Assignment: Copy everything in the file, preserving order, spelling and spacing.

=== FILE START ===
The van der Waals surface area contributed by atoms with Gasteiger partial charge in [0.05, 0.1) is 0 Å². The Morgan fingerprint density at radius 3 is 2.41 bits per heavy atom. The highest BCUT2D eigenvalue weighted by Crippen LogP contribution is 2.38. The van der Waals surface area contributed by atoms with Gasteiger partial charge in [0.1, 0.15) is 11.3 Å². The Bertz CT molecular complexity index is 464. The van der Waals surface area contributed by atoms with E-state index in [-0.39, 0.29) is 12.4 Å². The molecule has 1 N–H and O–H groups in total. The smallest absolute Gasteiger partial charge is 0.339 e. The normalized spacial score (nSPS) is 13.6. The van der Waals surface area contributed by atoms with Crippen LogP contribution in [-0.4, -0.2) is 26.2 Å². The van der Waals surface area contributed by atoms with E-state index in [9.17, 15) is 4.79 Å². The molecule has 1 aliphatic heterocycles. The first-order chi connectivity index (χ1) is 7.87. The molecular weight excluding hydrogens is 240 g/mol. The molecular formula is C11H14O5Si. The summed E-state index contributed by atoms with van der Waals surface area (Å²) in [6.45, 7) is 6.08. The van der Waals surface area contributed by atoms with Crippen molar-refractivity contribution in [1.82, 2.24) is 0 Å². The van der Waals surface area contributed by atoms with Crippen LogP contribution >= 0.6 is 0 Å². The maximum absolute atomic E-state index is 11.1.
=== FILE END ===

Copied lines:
The van der Waals surface area contributed by atoms with Gasteiger partial charge in [0.05, 0.1) is 0 Å². The Morgan fingerprint density at radius 3 is 2.41 bits per heavy atom. The highest BCUT2D eigenvalue weighted by Crippen LogP contribution is 2.38. The van der Waals surface area contributed by atoms with Gasteiger partial charge in [0.1, 0.15) is 11.3 Å². The Bertz CT molecular complexity index is 464. The van der Waals surface area contributed by atoms with E-state index in [-0.39, 0.29) is 12.4 Å². The molecule has 1 N–H and O–H groups in total. The smallest absolute Gasteiger partial charge is 0.339 e. The normalized spacial score (nSPS) is 13.6. The van der Waals surface area contributed by atoms with Crippen LogP contribution in [-0.4, -0.2) is 26.2 Å². The van der Waals surface area contributed by atoms with E-state index in [9.17, 15) is 4.79 Å². The molecule has 1 aliphatic heterocycles. The first-order chi connectivity index (χ1) is 7.87. The molecular weight excluding hydrogens is 240 g/mol. The molecular formula is C11H14O5Si. The summed E-state index contributed by atoms with van der Waals surface area (Å²) in [6.45, 7) is 6.08. The van der Waals surface area contributed by atoms with Crippen molar-refractivity contribution in [1.82, 2.24) is 0 Å². The van der Waals surface area contributed by atoms with Crippen LogP contribution >= 0.6 is 0 Å². The maximum absolute atomic E-state index is 11.1.